From local to global – Three strategies startups must not ignore
As the world becomes increasingly borderless, companies of all sizes have to rethink global strategies to stay relevant in an interconnected world.
Startups are not immune to the globalization of business, and despite the venture capital money flowing around the bubble of Silicon Valley, there are a myriad of opportunities that startups just can’t afford to ignore when going global.
Embracing the digital world with an open approach is only the first step. Startups who look for local and global investment opportunities will see the pay-off as they grow. Telefonica Digital’s Wayra initiative for tech startups is a great example of this in action.
Here are three key strategies for start-ups to think about when trying to reach a global market:
• Don’t Ignore the Global Market Potential: Outside of the US, there are emerging markets that aren’t as well-known as Silicon Valley, but hold great potential. Latin America is one of those areas, and has been a crucial location for Telefonica. In areas of Latin America, we have seen interesting opportunities that are less available in the developed market. For example, although Latin American houses some very tech savvy cities, the smartphone penetration is only around 15%, leaving a big opportunity for companies to find solutions to offer lower cost smartphones.
• Think Through Market Challenges: There is a surge in demand for digital services. No matter where they are in the world, people want to be connected, but they don’t always have the same device, which can make it difficult to reach the greatest number of people across the world. Taking a service global is relatively easy when you offer unregulated services globally, such as Facebook or Twitter.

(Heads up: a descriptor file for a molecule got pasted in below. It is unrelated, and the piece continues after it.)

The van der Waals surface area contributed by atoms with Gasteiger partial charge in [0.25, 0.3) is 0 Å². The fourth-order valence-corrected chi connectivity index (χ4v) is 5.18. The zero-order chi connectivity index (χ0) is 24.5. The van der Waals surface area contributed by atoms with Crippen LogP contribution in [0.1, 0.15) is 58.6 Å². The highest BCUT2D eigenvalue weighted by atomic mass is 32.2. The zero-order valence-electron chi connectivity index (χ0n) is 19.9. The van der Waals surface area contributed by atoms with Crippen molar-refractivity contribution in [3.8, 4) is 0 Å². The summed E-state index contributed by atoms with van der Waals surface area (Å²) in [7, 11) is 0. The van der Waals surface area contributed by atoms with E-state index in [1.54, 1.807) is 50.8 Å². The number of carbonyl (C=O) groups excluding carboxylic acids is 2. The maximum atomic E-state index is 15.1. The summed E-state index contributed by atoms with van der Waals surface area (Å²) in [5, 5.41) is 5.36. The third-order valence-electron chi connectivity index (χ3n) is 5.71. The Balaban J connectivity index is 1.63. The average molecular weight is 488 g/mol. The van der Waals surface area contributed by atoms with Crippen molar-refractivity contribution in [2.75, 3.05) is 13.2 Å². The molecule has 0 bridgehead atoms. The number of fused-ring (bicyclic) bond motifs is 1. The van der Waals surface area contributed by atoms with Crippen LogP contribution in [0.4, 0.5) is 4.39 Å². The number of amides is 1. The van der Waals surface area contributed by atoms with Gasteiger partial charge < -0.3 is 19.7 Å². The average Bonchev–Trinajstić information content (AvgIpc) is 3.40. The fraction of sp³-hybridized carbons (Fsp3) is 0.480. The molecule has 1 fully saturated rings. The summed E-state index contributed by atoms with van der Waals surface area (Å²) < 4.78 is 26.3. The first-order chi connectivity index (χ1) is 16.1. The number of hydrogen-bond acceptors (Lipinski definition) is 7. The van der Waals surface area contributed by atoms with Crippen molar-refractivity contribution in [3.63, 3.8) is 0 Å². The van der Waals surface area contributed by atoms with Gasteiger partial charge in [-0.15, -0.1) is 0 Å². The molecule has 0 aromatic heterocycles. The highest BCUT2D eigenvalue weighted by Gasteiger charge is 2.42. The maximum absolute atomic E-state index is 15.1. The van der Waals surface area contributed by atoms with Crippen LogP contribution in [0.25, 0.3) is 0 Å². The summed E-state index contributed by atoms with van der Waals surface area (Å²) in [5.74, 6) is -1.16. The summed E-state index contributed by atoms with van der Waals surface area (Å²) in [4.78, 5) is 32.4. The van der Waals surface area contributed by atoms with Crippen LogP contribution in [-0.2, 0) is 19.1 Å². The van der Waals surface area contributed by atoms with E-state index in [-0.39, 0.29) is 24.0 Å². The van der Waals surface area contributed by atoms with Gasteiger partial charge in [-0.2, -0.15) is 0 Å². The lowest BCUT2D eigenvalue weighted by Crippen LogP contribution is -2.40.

However it becomes much more complicated when you are operating in regulated environments like financial services. In our view, partnerships with organizations that understand local markets, including local culture, operating environments and laws, present a great opportunity to gain the required expertise and understand what can be incorporated into products to make them more global.
• Ordinary Doesn’t Mean Boring: Start-ups often feel pressure to think of a new, unique innovation that will change the world. While it is important to think out of the box when developing products, there are markets, like mobile payments, which have a long shelf life.
The New York Times recently wrote about the Square/Starbucks deal and said it may be “the year’s most important venture capital deal.” Reporter Steven Davidoff wrote that with all the mobile payment competitors in the market, this could have been looked at as an ordinary deal, but Square used a popular technology (mobile payments) and pushed it to the next level.